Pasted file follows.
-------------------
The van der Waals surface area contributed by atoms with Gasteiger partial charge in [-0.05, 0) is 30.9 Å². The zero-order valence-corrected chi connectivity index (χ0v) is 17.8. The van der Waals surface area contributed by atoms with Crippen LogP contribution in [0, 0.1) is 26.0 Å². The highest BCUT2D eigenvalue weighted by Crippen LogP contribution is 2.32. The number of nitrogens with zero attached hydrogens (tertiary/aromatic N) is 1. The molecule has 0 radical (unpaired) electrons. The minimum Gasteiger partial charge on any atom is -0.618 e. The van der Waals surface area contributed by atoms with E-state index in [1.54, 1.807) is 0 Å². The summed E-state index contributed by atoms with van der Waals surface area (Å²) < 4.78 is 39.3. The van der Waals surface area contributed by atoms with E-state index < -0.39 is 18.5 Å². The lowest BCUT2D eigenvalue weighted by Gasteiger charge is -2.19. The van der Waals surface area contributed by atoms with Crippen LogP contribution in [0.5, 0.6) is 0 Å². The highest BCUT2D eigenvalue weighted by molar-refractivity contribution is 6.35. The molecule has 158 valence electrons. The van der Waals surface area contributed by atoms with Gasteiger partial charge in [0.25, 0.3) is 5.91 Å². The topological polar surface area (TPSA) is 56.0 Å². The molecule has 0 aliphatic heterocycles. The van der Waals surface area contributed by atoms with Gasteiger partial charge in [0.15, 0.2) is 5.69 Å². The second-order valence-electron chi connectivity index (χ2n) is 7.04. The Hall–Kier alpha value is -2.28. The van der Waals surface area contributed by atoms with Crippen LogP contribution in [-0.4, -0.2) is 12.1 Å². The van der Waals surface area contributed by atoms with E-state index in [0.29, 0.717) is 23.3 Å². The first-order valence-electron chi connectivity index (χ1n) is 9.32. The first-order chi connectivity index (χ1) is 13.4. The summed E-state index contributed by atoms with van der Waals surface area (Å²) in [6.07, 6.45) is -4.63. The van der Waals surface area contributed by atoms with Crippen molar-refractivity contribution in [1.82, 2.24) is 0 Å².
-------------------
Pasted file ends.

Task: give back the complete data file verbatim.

The van der Waals surface area contributed by atoms with Gasteiger partial charge in [-0.05, 0) is 30.9 Å². The zero-order valence-corrected chi connectivity index (χ0v) is 17.8. The van der Waals surface area contributed by atoms with Crippen LogP contribution in [0, 0.1) is 26.0 Å². The highest BCUT2D eigenvalue weighted by Crippen LogP contribution is 2.32. The number of nitrogens with zero attached hydrogens (tertiary/aromatic N) is 1. The molecule has 0 radical (unpaired) electrons. The minimum Gasteiger partial charge on any atom is -0.618 e. The van der Waals surface area contributed by atoms with E-state index in [1.54, 1.807) is 0 Å². The summed E-state index contributed by atoms with van der Waals surface area (Å²) < 4.78 is 39.3. The van der Waals surface area contributed by atoms with E-state index < -0.39 is 18.5 Å². The lowest BCUT2D eigenvalue weighted by Gasteiger charge is -2.19. The van der Waals surface area contributed by atoms with Crippen LogP contribution in [0.5, 0.6) is 0 Å². The highest BCUT2D eigenvalue weighted by molar-refractivity contribution is 6.35. The molecule has 158 valence electrons. The van der Waals surface area contributed by atoms with Gasteiger partial charge in [0.25, 0.3) is 5.91 Å². The topological polar surface area (TPSA) is 56.0 Å². The molecule has 0 aliphatic heterocycles. The van der Waals surface area contributed by atoms with Gasteiger partial charge in [0.15, 0.2) is 5.69 Å². The second-order valence-electron chi connectivity index (χ2n) is 7.04. The Hall–Kier alpha value is -2.28. The van der Waals surface area contributed by atoms with Crippen LogP contribution in [-0.4, -0.2) is 12.1 Å². The van der Waals surface area contributed by atoms with E-state index in [0.29, 0.717) is 23.3 Å². The first-order valence-electron chi connectivity index (χ1n) is 9.32. The first-order chi connectivity index (χ1) is 13.4. The summed E-state index contributed by atoms with van der Waals surface area (Å²) in [6.07, 6.45) is -4.63. The van der Waals surface area contributed by atoms with Crippen molar-refractivity contribution in [1.82, 2.24) is 0 Å².